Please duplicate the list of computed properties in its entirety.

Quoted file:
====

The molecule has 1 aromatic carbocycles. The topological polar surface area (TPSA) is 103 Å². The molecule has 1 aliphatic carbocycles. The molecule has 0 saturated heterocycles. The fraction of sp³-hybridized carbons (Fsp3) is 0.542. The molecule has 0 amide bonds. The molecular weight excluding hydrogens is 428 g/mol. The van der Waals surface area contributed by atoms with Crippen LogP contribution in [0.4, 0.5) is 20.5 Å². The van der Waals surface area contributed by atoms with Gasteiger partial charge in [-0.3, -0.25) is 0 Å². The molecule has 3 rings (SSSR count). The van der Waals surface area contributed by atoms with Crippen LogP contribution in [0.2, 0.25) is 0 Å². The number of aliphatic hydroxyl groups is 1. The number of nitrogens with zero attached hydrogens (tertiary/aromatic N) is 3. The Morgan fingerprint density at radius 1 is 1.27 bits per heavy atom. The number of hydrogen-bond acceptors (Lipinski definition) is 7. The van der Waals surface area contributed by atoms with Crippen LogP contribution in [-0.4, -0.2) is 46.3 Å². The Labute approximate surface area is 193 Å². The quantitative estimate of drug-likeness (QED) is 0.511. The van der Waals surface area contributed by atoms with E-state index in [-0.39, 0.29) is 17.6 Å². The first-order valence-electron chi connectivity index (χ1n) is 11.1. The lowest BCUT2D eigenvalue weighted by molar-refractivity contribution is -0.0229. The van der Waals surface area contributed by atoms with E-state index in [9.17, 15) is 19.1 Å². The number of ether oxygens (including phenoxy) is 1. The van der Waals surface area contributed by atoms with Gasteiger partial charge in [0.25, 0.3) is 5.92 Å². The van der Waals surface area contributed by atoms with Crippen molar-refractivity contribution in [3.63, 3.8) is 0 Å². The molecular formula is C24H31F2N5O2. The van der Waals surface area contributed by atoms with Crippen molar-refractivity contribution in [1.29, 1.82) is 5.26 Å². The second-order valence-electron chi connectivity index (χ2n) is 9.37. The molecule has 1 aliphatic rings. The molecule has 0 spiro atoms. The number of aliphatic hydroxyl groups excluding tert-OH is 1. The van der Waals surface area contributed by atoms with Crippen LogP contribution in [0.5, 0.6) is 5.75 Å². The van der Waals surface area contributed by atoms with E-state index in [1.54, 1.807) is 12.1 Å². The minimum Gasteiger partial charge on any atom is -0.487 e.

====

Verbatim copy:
The molecule has 1 aromatic carbocycles. The topological polar surface area (TPSA) is 103 Å². The molecule has 1 aliphatic carbocycles. The molecule has 0 saturated heterocycles. The fraction of sp³-hybridized carbons (Fsp3) is 0.542. The molecule has 0 amide bonds. The molecular weight excluding hydrogens is 428 g/mol. The van der Waals surface area contributed by atoms with Crippen LogP contribution in [0.4, 0.5) is 20.5 Å². The van der Waals surface area contributed by atoms with Gasteiger partial charge in [-0.3, -0.25) is 0 Å². The molecule has 3 rings (SSSR count). The van der Waals surface area contributed by atoms with Crippen LogP contribution in [0.2, 0.25) is 0 Å². The number of aliphatic hydroxyl groups is 1. The number of nitrogens with zero attached hydrogens (tertiary/aromatic N) is 3. The Morgan fingerprint density at radius 1 is 1.27 bits per heavy atom. The number of hydrogen-bond acceptors (Lipinski definition) is 7. The van der Waals surface area contributed by atoms with Crippen LogP contribution in [-0.4, -0.2) is 46.3 Å². The Labute approximate surface area is 193 Å². The quantitative estimate of drug-likeness (QED) is 0.511. The van der Waals surface area contributed by atoms with E-state index in [-0.39, 0.29) is 17.6 Å². The first-order valence-electron chi connectivity index (χ1n) is 11.1. The lowest BCUT2D eigenvalue weighted by molar-refractivity contribution is -0.0229. The van der Waals surface area contributed by atoms with E-state index in [9.17, 15) is 19.1 Å². The number of ether oxygens (including phenoxy) is 1. The van der Waals surface area contributed by atoms with Gasteiger partial charge in [0.25, 0.3) is 5.92 Å². The van der Waals surface area contributed by atoms with Crippen molar-refractivity contribution in [3.63, 3.8) is 0 Å². The molecular formula is C24H31F2N5O2. The van der Waals surface area contributed by atoms with Crippen molar-refractivity contribution in [1.29, 1.82) is 5.26 Å². The second-order valence-electron chi connectivity index (χ2n) is 9.37. The molecule has 1 aliphatic rings. The molecule has 0 spiro atoms. The number of aliphatic hydroxyl groups excluding tert-OH is 1. The van der Waals surface area contributed by atoms with Crippen LogP contribution in [0.5, 0.6) is 5.75 Å². The van der Waals surface area contributed by atoms with E-state index in [1.54, 1.807) is 12.1 Å². The minimum Gasteiger partial charge on any atom is -0.487 e.